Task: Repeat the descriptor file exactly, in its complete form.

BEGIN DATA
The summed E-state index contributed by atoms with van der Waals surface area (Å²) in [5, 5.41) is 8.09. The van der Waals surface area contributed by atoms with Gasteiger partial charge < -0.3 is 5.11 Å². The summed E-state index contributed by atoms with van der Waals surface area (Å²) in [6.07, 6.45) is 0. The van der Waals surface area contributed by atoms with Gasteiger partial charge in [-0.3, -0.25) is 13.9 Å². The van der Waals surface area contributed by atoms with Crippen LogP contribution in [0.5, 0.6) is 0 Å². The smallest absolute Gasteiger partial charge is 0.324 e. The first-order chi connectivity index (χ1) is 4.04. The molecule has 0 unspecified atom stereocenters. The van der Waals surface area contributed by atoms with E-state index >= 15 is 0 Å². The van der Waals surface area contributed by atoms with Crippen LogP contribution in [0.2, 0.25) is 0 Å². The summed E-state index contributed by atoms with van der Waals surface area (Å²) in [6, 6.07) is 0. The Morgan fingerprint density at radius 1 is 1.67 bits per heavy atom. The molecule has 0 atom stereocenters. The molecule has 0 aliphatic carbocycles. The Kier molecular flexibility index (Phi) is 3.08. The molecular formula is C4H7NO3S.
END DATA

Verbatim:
The summed E-state index contributed by atoms with van der Waals surface area (Å²) in [5, 5.41) is 8.09. The van der Waals surface area contributed by atoms with Gasteiger partial charge < -0.3 is 5.11 Å². The summed E-state index contributed by atoms with van der Waals surface area (Å²) in [6.07, 6.45) is 0. The van der Waals surface area contributed by atoms with Gasteiger partial charge in [-0.3, -0.25) is 13.9 Å². The van der Waals surface area contributed by atoms with Crippen LogP contribution in [0.5, 0.6) is 0 Å². The smallest absolute Gasteiger partial charge is 0.324 e. The first-order chi connectivity index (χ1) is 4.04. The molecule has 0 unspecified atom stereocenters. The van der Waals surface area contributed by atoms with E-state index >= 15 is 0 Å². The van der Waals surface area contributed by atoms with Crippen LogP contribution in [0.2, 0.25) is 0 Å². The summed E-state index contributed by atoms with van der Waals surface area (Å²) in [6, 6.07) is 0. The Morgan fingerprint density at radius 1 is 1.67 bits per heavy atom. The molecule has 0 atom stereocenters. The molecule has 0 aliphatic carbocycles. The Kier molecular flexibility index (Phi) is 3.08. The molecular formula is C4H7NO3S.